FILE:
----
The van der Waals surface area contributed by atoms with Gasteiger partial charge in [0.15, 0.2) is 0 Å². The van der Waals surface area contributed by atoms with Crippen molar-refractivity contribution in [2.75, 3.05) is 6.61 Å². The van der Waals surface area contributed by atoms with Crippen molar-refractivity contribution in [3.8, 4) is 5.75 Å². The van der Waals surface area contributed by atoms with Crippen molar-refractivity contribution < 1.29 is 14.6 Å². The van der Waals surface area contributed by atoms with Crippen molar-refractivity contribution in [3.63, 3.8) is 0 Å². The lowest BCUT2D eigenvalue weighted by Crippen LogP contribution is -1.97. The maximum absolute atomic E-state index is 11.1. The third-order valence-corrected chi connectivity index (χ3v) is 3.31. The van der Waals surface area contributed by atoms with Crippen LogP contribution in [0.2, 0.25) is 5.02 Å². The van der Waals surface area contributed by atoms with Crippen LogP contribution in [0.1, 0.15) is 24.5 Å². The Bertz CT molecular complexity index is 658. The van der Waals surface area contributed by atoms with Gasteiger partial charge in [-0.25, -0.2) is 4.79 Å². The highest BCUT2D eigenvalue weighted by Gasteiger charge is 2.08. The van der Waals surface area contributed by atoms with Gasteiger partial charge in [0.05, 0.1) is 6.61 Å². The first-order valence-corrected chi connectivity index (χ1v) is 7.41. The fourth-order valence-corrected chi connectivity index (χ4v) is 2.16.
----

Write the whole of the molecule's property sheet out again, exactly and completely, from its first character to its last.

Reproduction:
The van der Waals surface area contributed by atoms with Gasteiger partial charge in [0.15, 0.2) is 0 Å². The van der Waals surface area contributed by atoms with Crippen molar-refractivity contribution in [2.75, 3.05) is 6.61 Å². The van der Waals surface area contributed by atoms with Crippen molar-refractivity contribution in [3.8, 4) is 5.75 Å². The van der Waals surface area contributed by atoms with Crippen molar-refractivity contribution < 1.29 is 14.6 Å². The van der Waals surface area contributed by atoms with Crippen molar-refractivity contribution in [3.63, 3.8) is 0 Å². The lowest BCUT2D eigenvalue weighted by Crippen LogP contribution is -1.97. The maximum absolute atomic E-state index is 11.1. The third-order valence-corrected chi connectivity index (χ3v) is 3.31. The van der Waals surface area contributed by atoms with Crippen LogP contribution in [0.2, 0.25) is 5.02 Å². The van der Waals surface area contributed by atoms with Crippen LogP contribution in [0.1, 0.15) is 24.5 Å². The Bertz CT molecular complexity index is 658. The van der Waals surface area contributed by atoms with Gasteiger partial charge in [-0.25, -0.2) is 4.79 Å². The highest BCUT2D eigenvalue weighted by Gasteiger charge is 2.08. The van der Waals surface area contributed by atoms with Gasteiger partial charge in [0.05, 0.1) is 6.61 Å². The first-order valence-corrected chi connectivity index (χ1v) is 7.41. The fourth-order valence-corrected chi connectivity index (χ4v) is 2.16.